There are several key concepts that not only form the basis of WoW gameplay, but whose influence extends beyond pure game mechanics, concerning relationships between people, personal success, game strategy, and overall enjoyment of the game. In the ideology of the game this concept takes on a very significant importance. Like everything in this digital world, it has an integer dimension that varies from situation to situation. I'm talking about the probability of dropping an item, or as it's more commonly known in the gaming environment -the "drop chance".
As already mentioned - collecting is a very significant part of psychological attitudes of playing and often the desire to possess the object exceeds adequate limits, pushing people to ninjaluting, breaking relationships, collapsing guilds. You can cite a list of dozens of items that have caused these virtual crimes, manic behavior expressed in countless runs to instances, spending tens of thousands of gold to acquire these items. And all why? Because somewhere in the code Blizzard programmers prescribed a couple of figures, regulating the random number generator. It seems to be no big deal, but what are the consequences...
The lower the chance of dropping an item, the more valuable it is, the more social status it conveys, and the greater the sense of accomplishment that accompanies its possession. It's essentially roulette and there's always an element of uncertainty. No matter how well you play it doesn't guarantee you'll end up with nothing. And that also adds to the excitement, the spice. Not only the boss's kill, but the moment when the list of the dropped items appears on the screen gives a lot of thrill. Which, though, gets weaker with each new failure, causing irritation and can eventually lead to a bummer. "It didn't fall out again...". And yet, someone can test fate again and again. The old content still breathes, not because there's a rich lore or interesting bosses, but because there are still items that rarely drop.
We all probably have our own attitudes towards that notion and our chances. As well as our desire to have this or that item. I consider myself a fairly lucky player. Take the same horse from Baron that fell out on the third boss keel. It was a spontaneous farm run and I didn't just decide to test my luck. Personally, I don't chase items like Phoenix. The effort expended is not worth what that item can give me.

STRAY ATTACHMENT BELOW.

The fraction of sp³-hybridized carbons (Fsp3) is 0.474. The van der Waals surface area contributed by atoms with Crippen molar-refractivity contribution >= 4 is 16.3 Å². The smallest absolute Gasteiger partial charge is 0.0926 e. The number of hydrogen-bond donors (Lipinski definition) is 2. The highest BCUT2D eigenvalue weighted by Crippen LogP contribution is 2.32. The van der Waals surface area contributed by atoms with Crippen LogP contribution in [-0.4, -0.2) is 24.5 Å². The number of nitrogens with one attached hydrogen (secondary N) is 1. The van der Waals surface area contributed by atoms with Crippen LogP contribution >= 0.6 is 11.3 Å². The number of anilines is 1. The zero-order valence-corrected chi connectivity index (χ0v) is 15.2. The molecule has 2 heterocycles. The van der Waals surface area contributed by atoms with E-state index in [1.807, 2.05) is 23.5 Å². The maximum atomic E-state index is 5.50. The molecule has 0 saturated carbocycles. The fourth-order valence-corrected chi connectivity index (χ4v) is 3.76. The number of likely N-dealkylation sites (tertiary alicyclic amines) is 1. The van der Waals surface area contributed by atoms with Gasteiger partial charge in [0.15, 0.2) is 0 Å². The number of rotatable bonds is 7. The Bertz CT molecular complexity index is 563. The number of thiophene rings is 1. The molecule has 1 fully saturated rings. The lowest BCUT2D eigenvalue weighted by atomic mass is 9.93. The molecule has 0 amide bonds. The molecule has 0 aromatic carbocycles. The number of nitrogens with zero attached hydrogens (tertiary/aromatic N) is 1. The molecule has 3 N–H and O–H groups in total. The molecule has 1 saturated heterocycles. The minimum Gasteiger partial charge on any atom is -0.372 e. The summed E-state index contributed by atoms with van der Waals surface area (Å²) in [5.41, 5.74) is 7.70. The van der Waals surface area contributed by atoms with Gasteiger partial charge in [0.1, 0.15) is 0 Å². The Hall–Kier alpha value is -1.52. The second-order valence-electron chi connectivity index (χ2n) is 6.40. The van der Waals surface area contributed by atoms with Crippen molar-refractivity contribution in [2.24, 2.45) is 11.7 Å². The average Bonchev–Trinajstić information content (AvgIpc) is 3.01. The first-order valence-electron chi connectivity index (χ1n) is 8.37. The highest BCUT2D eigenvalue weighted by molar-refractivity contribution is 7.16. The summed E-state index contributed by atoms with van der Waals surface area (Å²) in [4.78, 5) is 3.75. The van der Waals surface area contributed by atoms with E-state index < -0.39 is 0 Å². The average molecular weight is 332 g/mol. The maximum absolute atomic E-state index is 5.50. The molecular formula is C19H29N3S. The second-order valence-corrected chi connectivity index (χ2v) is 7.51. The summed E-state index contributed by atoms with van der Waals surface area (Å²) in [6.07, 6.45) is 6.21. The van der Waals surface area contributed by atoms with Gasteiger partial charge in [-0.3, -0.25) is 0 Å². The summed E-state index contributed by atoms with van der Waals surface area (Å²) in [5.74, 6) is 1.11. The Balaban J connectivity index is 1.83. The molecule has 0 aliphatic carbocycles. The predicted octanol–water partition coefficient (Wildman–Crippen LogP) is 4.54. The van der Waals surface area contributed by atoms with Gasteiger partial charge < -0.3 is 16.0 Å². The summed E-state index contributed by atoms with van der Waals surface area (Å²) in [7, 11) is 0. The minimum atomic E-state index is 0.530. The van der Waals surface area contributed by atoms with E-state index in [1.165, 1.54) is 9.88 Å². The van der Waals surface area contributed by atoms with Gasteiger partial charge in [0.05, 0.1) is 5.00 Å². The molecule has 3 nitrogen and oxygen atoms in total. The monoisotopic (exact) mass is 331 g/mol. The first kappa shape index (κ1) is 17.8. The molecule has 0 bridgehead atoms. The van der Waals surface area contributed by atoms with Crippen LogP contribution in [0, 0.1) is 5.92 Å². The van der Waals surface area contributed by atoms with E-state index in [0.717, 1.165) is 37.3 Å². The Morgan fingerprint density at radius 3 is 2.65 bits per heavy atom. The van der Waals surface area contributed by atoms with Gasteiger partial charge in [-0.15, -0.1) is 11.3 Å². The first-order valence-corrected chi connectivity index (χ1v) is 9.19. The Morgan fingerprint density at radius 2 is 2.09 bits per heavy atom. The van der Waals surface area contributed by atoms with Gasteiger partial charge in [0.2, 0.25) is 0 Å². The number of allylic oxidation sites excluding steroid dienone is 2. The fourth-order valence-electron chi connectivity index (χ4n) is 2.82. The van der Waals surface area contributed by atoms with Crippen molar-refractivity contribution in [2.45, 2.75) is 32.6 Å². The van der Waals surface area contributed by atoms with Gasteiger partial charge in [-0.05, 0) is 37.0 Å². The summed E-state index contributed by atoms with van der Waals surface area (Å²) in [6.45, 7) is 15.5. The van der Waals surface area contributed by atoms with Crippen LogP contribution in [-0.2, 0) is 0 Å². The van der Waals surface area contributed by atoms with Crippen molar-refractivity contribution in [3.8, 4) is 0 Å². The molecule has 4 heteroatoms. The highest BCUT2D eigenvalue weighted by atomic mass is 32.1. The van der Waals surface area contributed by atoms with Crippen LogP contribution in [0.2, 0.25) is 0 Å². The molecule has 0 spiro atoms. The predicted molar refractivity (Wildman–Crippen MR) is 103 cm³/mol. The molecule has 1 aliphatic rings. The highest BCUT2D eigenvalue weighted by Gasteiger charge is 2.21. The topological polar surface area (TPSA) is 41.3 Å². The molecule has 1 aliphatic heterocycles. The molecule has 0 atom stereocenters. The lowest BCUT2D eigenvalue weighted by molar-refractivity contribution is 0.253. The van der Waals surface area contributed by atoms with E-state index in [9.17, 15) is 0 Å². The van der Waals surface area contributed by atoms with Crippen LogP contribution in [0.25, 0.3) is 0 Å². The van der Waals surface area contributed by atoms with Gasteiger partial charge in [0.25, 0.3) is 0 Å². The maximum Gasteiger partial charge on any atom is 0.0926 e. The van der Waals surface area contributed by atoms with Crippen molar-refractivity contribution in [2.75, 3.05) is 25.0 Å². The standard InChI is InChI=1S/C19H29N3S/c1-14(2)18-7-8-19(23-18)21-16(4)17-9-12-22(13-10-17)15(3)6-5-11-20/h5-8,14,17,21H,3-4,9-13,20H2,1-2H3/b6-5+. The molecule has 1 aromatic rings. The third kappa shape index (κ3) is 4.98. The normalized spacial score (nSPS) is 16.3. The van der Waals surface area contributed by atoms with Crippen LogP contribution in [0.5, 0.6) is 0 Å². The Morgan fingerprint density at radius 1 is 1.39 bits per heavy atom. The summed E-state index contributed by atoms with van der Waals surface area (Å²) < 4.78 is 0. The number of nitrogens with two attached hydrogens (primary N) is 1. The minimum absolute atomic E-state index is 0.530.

It's even easier with outfit items. First, you can always find a replacement for this or that item. Here, in my opinion, the efficiency/cost ratio is important. Let's assume that Scorpion from Soul Eater is worse than Runic Stone, but the time you can spend for knocking out the latter is much bigger than the time you'll spend for knocking out the former. Be aware of this, and don't go with your emotions. Second, if it's already knocked out, but didn't get it after the roll, it's easier to buy. For the trident with Onyxia, I gave the gold, but I go to him for the third month, so I do not think the money is lost, especially because the gold falls from mobs with 100% probability, and if there is still brains, sooner or later you will earn. And for the trident can go long and hard. Third, if you're not lucky, you have no luck, and you have to limit the number of attempts that you spend. I tried to go to the Ice Halls almost every day, but I still haven't seen the Rubbed Handle. Yesterday was probably the last trip to the Pit to get it. It's easier to earn it, especially since the amount isn't exorbitant.